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We have 8 categories as off-topic under "Why should this question be closed?" I have listed them in order of easiness in deciding whether to close-vote or not:

(1) Proofreading question, (2) Lack of research, (3) Duplicate, (4) Primarily opinion-based, (5) Unclear (6) Too broad (7) Better suited on English Language and Learners, (8) Choosing an ideal word or phrase should have context

Your opinion might be different from mine and that is not an important issue.

The issue I want to raise here is about category No. (8).

What is the single word for “make something slow”? This question was asked 5 hours ago with 472 views and 6 upvotes. I see two problems with this question.

  1. There is no context in violation of this guideline: Questions on choosing an ideal word or phrase must include information on how it will be used in order to be answered.

  2. It is close to a general reference question. I firmly believe the word the Original Poster is looking for is readily searchable using their own native language to English dictionary, e.g., by typing slow (down) speed or make something slow into either their language website or dictionary.

I wonder why there has been no single close-vote for this question. Nowadays, I don't cast the first close-vote unless the question is blatantly off-topic for proof-reading.

Is there any reason why this question remains open without any single close-vote?

Edit:

It took approximately 23 hours for this question to be closed. 989 views with 3 upvotes. Phrase for doing something unexpectedly fast.

Edit:

Another typical Single Word Request question without context. It is not even clear: what is the general word for a “language-changing” process?

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    No. And you should've just voted to close it, but I went ahead and did so now you can do so without being first. – curiousdannii Mar 1 '16 at 12:55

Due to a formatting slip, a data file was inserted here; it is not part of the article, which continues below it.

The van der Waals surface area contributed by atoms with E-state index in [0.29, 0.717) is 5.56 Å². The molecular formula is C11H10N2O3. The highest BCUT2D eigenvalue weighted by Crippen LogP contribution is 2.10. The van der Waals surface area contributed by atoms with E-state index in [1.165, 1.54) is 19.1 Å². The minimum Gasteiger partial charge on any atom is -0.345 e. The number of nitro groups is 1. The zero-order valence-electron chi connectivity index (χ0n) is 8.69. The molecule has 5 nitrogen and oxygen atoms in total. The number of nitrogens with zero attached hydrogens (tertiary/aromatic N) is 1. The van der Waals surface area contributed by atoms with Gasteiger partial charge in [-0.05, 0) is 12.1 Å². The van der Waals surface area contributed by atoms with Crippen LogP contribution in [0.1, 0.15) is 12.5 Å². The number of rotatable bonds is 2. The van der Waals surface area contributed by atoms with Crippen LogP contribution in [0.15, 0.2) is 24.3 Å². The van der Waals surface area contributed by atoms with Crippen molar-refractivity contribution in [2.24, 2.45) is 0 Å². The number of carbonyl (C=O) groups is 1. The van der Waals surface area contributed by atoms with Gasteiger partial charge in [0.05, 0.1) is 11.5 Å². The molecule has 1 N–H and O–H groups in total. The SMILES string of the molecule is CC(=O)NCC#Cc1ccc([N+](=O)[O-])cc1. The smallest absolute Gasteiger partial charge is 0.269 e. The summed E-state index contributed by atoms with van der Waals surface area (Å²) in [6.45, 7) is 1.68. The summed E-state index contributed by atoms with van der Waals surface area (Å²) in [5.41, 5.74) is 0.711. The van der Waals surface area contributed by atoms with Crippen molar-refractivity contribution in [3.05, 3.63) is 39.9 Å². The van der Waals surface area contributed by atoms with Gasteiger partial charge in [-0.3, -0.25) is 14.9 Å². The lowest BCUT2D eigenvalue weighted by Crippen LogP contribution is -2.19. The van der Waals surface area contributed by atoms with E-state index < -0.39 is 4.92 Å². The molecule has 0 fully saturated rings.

• @curiousdannii Wow 740 views with 7 upvotes. I will wait and see how long it takes for this question. – user140086 Mar 1 '16 at 12:58
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    I didn't close-vote since I didn't want to alienate a (considerably) new user. I have done now post reading your views. I infer, in my overall experience with ELU, that adhering to community charter is more (much much more) important than retaining user base. – BiscuitBoy Mar 1 '16 at 16:27
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    @Rathony That question apparently hit the network-wide "hot questions" list, so now it's getting attention from all over the SE network. It could be closed, but that seems moot, since everyone and his grandmother have seen it already. Single-word and phrase-requests are among the most popular on EL&U, along with "What is the closest English analog to this foreign aphorism?", and as such, our treatment of them is a bit inconsistent. But they also increase EL&U's visibility, which is a good thing. – Dan Bron Mar 1 '16 at 16:28
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    My ultimate take is: we rarely get questions about fundamental issues of syntax or grammar, or asking for explanations of linguistic mechanisms. I think we all agree that those should constitute the core of the site, and they're really the only candidates for questions that can't be answered easily by existing resources (e.g. dictionaries, thesauruses, Wikipedia). But we'll never get enough to justify this entire Stack. So what else should we permit? At least reverse-dictionary questions offer an NP-hard problem to solve (as opposed to direct dictionary lookups, which are O(log N)). – Dan Bron Mar 1 '16 at 16:32